See your space…

As local authorities have ever decreasing resources to manage their existing, often ageing properties, and private finance is used to develop our built environment, the question of what is public space arises.

Many of our contemporary accessible spaces have restrictive rules imposed upon them by their private land-owners. Other privately-owned developments suggest pockets of land or parts of buildings open to a communal use and how can the public take ownership of these under such circumstances?

We suggest that the benefits in providing shared spaces, the use of which are the responsibility of a network of local communities, has never been more valuable if a stable, healthy society is to be supported within a global city.

The need to identify a new series of public and communal spaces across the city has led us, as architects, to explore the existing empty, derelict or apparently uninhabited structures and landscapes in our neighbourhood that might provide such an opportunity. The challenge is to ‘make public’ the possibility of grass-roots ownership of these places.

Clusters of red chairs appear around, inside or next to an empty building or a disused structure, signifying the possibility of people coming together to use and to temporarily and peacefully occupy the place. Postcards of the red chairs are distributed across the neighbourhood. What is the response of the public to this previously latent opportunity that the act of sitting together on mutual ground now exposes?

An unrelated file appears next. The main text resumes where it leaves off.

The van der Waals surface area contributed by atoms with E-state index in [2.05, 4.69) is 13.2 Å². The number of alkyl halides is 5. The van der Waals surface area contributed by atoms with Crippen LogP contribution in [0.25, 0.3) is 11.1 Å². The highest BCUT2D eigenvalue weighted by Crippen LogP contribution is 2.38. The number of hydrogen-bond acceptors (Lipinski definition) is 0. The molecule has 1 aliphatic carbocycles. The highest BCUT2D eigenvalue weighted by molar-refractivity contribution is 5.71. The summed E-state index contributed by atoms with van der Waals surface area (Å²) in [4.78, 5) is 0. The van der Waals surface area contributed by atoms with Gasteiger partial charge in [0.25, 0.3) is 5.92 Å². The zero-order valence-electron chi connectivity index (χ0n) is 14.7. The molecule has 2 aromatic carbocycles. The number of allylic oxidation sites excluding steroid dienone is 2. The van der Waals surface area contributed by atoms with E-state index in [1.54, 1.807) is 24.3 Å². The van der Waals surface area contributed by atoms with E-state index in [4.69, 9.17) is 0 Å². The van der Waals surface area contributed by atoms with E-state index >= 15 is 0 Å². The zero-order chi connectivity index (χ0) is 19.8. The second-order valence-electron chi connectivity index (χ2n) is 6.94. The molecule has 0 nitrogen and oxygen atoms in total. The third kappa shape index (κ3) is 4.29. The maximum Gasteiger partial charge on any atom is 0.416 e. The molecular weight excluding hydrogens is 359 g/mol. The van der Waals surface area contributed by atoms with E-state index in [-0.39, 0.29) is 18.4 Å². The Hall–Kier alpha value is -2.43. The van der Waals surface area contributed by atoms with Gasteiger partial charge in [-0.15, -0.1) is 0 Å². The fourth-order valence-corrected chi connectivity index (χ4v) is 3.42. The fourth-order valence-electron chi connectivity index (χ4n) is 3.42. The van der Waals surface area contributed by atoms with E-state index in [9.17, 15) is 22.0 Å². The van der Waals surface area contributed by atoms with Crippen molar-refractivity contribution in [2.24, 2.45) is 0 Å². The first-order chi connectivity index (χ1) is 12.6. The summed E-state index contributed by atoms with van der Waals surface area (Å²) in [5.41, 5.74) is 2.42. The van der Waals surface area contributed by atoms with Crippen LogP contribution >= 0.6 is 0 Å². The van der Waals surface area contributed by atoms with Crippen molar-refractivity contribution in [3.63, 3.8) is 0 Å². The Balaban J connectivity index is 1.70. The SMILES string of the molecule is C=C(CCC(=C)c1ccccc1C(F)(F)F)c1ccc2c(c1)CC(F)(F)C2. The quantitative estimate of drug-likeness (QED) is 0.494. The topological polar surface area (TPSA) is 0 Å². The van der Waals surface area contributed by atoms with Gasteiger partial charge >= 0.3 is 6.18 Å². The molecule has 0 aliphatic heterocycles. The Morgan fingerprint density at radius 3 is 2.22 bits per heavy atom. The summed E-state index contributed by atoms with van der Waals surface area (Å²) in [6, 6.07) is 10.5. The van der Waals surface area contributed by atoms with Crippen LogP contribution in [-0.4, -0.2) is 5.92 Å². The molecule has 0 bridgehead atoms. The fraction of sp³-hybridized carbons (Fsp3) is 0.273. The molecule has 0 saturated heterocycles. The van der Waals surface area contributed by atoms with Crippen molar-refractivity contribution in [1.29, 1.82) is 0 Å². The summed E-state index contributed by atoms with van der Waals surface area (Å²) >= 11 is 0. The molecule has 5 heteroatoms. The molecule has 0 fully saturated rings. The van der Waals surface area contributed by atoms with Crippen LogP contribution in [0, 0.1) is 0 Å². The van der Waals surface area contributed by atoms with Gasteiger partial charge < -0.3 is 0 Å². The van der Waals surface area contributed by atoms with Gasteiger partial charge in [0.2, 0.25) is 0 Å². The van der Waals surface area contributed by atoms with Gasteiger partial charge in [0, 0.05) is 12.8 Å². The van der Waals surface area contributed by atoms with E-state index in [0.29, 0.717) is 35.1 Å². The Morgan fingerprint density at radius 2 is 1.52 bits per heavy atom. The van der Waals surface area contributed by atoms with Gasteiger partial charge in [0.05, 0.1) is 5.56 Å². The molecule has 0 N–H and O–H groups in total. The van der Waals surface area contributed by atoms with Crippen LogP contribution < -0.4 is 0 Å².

This work illustrates our proposal to provoke inhabitation of communal ground in the London Borough of Tower Hamlets.  The project is to take place this Summer when we seek to record public responses through film, photography and the written word.

Is there a public interest?
Are these spaces easily appropriated?
Is there a sense of ownership that follows?
How do the land-owners respond to the attention this act provokes?


Anna Versteeg, Architect
Naomi Shaw, Architect
Ioana Marinescu, Photographer
Tapio Snellman, Film-maker


March 2018